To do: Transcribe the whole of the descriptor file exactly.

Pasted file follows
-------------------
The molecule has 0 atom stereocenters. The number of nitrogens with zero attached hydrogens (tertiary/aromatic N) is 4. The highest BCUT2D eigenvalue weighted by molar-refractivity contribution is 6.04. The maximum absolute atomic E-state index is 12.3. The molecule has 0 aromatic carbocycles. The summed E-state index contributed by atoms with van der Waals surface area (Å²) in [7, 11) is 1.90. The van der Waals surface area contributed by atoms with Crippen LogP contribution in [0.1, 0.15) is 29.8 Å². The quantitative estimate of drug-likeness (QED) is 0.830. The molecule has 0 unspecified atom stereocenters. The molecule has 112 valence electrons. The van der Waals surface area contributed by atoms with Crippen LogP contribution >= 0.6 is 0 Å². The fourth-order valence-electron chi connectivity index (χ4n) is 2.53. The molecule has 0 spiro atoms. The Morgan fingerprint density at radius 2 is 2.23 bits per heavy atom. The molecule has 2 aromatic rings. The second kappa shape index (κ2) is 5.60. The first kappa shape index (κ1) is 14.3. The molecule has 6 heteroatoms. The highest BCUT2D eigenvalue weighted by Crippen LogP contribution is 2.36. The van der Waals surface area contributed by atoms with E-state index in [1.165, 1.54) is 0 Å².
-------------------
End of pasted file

The molecule has 0 atom stereocenters. The number of nitrogens with zero attached hydrogens (tertiary/aromatic N) is 4. The highest BCUT2D eigenvalue weighted by molar-refractivity contribution is 6.04. The maximum absolute atomic E-state index is 12.3. The molecule has 0 aromatic carbocycles. The summed E-state index contributed by atoms with van der Waals surface area (Å²) in [7, 11) is 1.90. The van der Waals surface area contributed by atoms with Crippen LogP contribution in [0.1, 0.15) is 29.8 Å². The quantitative estimate of drug-likeness (QED) is 0.830. The molecule has 0 unspecified atom stereocenters. The molecule has 112 valence electrons. The van der Waals surface area contributed by atoms with Crippen LogP contribution >= 0.6 is 0 Å². The fourth-order valence-electron chi connectivity index (χ4n) is 2.53. The molecule has 0 spiro atoms. The Morgan fingerprint density at radius 2 is 2.23 bits per heavy atom. The molecule has 2 aromatic rings. The second kappa shape index (κ2) is 5.60. The first kappa shape index (κ1) is 14.3. The molecule has 6 heteroatoms. The highest BCUT2D eigenvalue weighted by Crippen LogP contribution is 2.36. The van der Waals surface area contributed by atoms with E-state index in [1.165, 1.54) is 0 Å².